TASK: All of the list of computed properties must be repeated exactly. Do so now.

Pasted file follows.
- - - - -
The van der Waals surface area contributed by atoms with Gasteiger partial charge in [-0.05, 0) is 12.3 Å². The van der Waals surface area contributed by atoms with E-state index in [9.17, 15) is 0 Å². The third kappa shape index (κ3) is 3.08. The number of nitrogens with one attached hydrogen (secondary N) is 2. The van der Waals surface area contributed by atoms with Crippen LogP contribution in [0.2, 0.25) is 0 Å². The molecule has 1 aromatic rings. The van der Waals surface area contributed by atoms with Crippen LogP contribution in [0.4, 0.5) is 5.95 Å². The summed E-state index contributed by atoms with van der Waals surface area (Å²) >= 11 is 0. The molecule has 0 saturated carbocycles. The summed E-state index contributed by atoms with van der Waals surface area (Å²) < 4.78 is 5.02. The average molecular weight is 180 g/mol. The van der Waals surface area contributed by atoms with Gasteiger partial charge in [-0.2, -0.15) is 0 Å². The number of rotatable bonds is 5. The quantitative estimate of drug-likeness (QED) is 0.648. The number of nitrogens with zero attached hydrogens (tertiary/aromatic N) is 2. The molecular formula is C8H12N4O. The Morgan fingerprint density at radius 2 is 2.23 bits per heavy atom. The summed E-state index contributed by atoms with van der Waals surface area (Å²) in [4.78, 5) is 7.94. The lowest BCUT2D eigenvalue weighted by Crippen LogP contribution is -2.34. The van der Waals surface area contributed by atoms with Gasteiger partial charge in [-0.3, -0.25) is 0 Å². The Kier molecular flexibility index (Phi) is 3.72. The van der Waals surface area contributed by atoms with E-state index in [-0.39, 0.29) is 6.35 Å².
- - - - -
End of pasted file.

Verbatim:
The van der Waals surface area contributed by atoms with Gasteiger partial charge in [-0.05, 0) is 12.3 Å². The van der Waals surface area contributed by atoms with E-state index in [9.17, 15) is 0 Å². The third kappa shape index (κ3) is 3.08. The number of nitrogens with one attached hydrogen (secondary N) is 2. The van der Waals surface area contributed by atoms with Crippen LogP contribution in [0.2, 0.25) is 0 Å². The molecule has 1 aromatic rings. The van der Waals surface area contributed by atoms with Crippen LogP contribution in [0.4, 0.5) is 5.95 Å². The summed E-state index contributed by atoms with van der Waals surface area (Å²) >= 11 is 0. The molecule has 0 saturated carbocycles. The summed E-state index contributed by atoms with van der Waals surface area (Å²) < 4.78 is 5.02. The average molecular weight is 180 g/mol. The van der Waals surface area contributed by atoms with Gasteiger partial charge in [-0.2, -0.15) is 0 Å². The number of rotatable bonds is 5. The quantitative estimate of drug-likeness (QED) is 0.648. The number of nitrogens with zero attached hydrogens (tertiary/aromatic N) is 2. The molecular formula is C8H12N4O. The Morgan fingerprint density at radius 2 is 2.23 bits per heavy atom. The summed E-state index contributed by atoms with van der Waals surface area (Å²) in [4.78, 5) is 7.94. The lowest BCUT2D eigenvalue weighted by Crippen LogP contribution is -2.34. The van der Waals surface area contributed by atoms with Gasteiger partial charge in [-0.3, -0.25) is 0 Å². The Kier molecular flexibility index (Phi) is 3.72. The van der Waals surface area contributed by atoms with E-state index in [-0.39, 0.29) is 6.35 Å².